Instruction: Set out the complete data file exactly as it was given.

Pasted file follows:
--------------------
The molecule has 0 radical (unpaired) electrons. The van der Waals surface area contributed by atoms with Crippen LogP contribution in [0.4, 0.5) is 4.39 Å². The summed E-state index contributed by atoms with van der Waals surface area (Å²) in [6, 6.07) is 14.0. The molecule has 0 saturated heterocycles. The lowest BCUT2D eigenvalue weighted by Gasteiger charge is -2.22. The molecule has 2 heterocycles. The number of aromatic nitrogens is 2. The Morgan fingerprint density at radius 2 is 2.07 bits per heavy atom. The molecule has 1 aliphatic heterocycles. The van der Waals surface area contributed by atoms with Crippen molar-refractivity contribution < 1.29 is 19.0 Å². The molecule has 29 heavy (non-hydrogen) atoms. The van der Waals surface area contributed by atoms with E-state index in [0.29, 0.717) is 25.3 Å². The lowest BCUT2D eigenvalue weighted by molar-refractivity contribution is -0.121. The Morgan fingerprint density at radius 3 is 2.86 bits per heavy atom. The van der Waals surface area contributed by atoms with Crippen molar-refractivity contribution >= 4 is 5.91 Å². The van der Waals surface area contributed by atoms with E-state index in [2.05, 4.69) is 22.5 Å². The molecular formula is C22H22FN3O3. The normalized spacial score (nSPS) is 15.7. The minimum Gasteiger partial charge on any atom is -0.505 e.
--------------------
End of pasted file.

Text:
The molecule has 0 radical (unpaired) electrons. The van der Waals surface area contributed by atoms with Crippen LogP contribution in [0.4, 0.5) is 4.39 Å². The summed E-state index contributed by atoms with van der Waals surface area (Å²) in [6, 6.07) is 14.0. The molecule has 0 saturated heterocycles. The lowest BCUT2D eigenvalue weighted by Gasteiger charge is -2.22. The molecule has 2 heterocycles. The number of aromatic nitrogens is 2. The Morgan fingerprint density at radius 2 is 2.07 bits per heavy atom. The molecule has 1 aliphatic heterocycles. The van der Waals surface area contributed by atoms with Crippen molar-refractivity contribution < 1.29 is 19.0 Å². The molecule has 29 heavy (non-hydrogen) atoms. The van der Waals surface area contributed by atoms with E-state index in [0.29, 0.717) is 25.3 Å². The lowest BCUT2D eigenvalue weighted by molar-refractivity contribution is -0.121. The Morgan fingerprint density at radius 3 is 2.86 bits per heavy atom. The van der Waals surface area contributed by atoms with Crippen molar-refractivity contribution >= 4 is 5.91 Å². The van der Waals surface area contributed by atoms with E-state index in [2.05, 4.69) is 22.5 Å². The molecular formula is C22H22FN3O3. The normalized spacial score (nSPS) is 15.7. The minimum Gasteiger partial charge on any atom is -0.505 e.